Presentation on theme: "Case studies: personal genetic profiling and body imaging Professor Nikolas Rose Martin White Professor of Sociology BIOS Centre for the Study of Biomedicine."— Presentation transcript:
Case studies: personal genetic profiling and body imaging Professor Nikolas Rose Martin White Professor of Sociology BIOS Centre for the Study of Biomedicine and Society London School of Economics and Political Science
Direct-to-consumer personal genetic profiling Companies were not willing to tell us how many people are using their services - likely to be few
Pros Results may be of interest Increase people’s individual sense of knowledge about and control over their own destiny Perhaps a sense of responsibility for own health Could provide reassurance or enable people to take preventative action Website testimonials suggest that tests do have medical or health related implications Though companies are careful to argue that no medical decisions should be made on basis of their tests
Cons (1) Reliability: Risk assessments vary between providers Validity: Even if assessments are reliable, they have little or no clinical relevance “scientific evidence for most associations between genetic variants and disease risk is insufficient to support useful applications” 1 Results difficult to interpret Can’t take account of factors other than genetic People tend to overestimate certainty and underestimate uncertainty 1 Janssens, Gwinn and Bradley et al. (2008) A critical appraisal of the scientific basis of commercial genomic profiles used to assess health risks and personalize health interventions. American Journal of Human Genetics 82(3): 593–9.
Cons (2) ‘Good’ results may lead to complacency Often little preventive action available apart from sensible lifestyle choices No evidence of psychological harms yet Potential misuse of personal genetic information or commercialisation of data People may seek unnecessary further tests or advice from their doctor May increase belief in individual ‘responsibility’ for a future that cannot fully be known or managed We conclude: insufficient evidence for accuracy and reliability of indication of future disease risk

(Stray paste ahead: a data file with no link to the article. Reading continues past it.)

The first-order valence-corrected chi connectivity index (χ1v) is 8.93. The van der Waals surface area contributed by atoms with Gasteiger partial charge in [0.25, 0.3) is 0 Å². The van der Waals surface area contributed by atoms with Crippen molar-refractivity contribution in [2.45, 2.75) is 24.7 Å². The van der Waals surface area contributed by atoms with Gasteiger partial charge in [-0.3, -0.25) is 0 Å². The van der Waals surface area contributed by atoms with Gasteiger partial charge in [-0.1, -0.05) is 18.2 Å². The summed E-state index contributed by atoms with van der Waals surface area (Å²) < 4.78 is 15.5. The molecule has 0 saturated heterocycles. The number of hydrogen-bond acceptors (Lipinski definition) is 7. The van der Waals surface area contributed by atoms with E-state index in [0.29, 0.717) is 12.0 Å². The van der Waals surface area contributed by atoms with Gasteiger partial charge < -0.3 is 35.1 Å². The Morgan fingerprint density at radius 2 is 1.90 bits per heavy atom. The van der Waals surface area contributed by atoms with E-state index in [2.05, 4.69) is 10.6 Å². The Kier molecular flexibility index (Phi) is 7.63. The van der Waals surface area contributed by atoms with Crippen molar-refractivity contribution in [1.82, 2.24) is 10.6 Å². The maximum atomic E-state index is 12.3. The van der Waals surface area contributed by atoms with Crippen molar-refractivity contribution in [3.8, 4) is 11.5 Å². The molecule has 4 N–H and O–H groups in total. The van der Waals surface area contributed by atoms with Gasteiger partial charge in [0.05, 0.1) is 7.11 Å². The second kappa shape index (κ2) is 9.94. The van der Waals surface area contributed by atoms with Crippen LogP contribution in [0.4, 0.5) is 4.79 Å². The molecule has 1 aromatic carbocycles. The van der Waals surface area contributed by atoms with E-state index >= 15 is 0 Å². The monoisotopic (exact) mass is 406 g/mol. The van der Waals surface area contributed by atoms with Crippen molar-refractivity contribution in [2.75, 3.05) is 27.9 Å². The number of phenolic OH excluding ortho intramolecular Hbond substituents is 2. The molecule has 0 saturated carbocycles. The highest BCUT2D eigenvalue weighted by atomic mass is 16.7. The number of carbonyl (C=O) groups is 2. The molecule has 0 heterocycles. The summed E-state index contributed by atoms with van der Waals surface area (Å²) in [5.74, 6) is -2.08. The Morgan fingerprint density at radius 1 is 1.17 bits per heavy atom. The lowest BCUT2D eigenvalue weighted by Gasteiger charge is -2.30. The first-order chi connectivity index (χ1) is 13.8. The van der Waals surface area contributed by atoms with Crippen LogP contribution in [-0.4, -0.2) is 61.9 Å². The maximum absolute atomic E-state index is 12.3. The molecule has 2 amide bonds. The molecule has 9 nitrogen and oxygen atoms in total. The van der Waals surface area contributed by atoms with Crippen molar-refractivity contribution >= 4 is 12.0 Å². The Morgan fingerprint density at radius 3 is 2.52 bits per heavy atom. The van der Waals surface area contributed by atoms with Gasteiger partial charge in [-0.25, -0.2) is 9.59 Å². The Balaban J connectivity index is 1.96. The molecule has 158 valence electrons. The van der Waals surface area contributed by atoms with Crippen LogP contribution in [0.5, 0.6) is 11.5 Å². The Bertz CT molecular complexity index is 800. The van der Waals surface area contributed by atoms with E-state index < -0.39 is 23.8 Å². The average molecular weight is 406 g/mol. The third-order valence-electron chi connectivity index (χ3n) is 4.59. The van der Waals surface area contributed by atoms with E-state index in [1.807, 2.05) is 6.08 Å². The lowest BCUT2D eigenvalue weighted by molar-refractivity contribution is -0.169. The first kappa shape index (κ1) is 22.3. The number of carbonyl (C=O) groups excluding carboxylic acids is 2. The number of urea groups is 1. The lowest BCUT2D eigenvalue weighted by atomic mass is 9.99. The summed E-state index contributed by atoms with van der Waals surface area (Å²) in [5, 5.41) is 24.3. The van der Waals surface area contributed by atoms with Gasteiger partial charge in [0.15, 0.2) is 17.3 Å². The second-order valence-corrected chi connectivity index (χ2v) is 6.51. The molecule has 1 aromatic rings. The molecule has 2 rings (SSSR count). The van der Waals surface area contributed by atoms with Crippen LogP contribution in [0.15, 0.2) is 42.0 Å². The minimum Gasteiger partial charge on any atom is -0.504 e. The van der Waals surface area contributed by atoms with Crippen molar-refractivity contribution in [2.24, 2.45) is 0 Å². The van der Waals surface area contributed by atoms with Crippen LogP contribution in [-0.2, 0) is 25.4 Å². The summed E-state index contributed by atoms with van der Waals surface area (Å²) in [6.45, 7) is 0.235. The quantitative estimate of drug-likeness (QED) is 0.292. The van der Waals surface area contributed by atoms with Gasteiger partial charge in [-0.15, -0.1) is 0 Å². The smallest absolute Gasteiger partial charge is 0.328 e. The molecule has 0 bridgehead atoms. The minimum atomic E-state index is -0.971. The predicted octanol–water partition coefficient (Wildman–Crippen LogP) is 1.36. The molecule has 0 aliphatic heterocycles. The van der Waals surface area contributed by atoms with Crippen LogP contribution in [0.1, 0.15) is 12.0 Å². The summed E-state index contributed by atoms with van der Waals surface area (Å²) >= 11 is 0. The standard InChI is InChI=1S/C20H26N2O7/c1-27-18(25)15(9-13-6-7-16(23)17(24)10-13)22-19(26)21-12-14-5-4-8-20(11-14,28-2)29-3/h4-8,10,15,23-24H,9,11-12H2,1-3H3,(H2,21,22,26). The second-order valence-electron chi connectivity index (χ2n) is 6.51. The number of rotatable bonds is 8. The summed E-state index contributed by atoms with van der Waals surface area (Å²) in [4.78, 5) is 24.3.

Examples of recommendations Regulators should request evidence for clinical claims made by companies Government websites should provide info on the risks and benefits of genetic profiling Companies should not knowingly analyse the DNA of children unless certain criteria are met Doctors should receive training on advising patients Companies should voluntarily provide clear information on the limitations of genetic profiling and what will happen to people’s data
Direct-to-consumer body imaging Could not find out how many people are using these services – likely to be few at the moment
Pros Can put people’s minds at rest Might pick up pre-symptomatic indications leading to further important treatment interventions May motivate change of lifestyle May increase an individual’s interest in, and sense of responsibility for and control of, their own health
Cons CT scans expose people to harmful radiation MRI scans can show harmless ‘abnormalities’ Reports provided can be difficult to interpret Terms undefined Some advise to contact GP without further advice Some advise annual CT scan without ref. to harms Some report risk of health problems without advice about how to lessen risk beyond healthier lifestyle Qualifications of those analysing the images not known Implications for insurability etc
Examples of recommendations Companies that sell body imaging as a health check should be regulated Direct-to-consumer whole body CT imaging should be banned Government websites should provide information about the risks and benefits Companies should voluntarily provide information on the limitations Doctors should receive training on giving advice to patients on body imaging
Your consent to our cookies if you continue to use this website.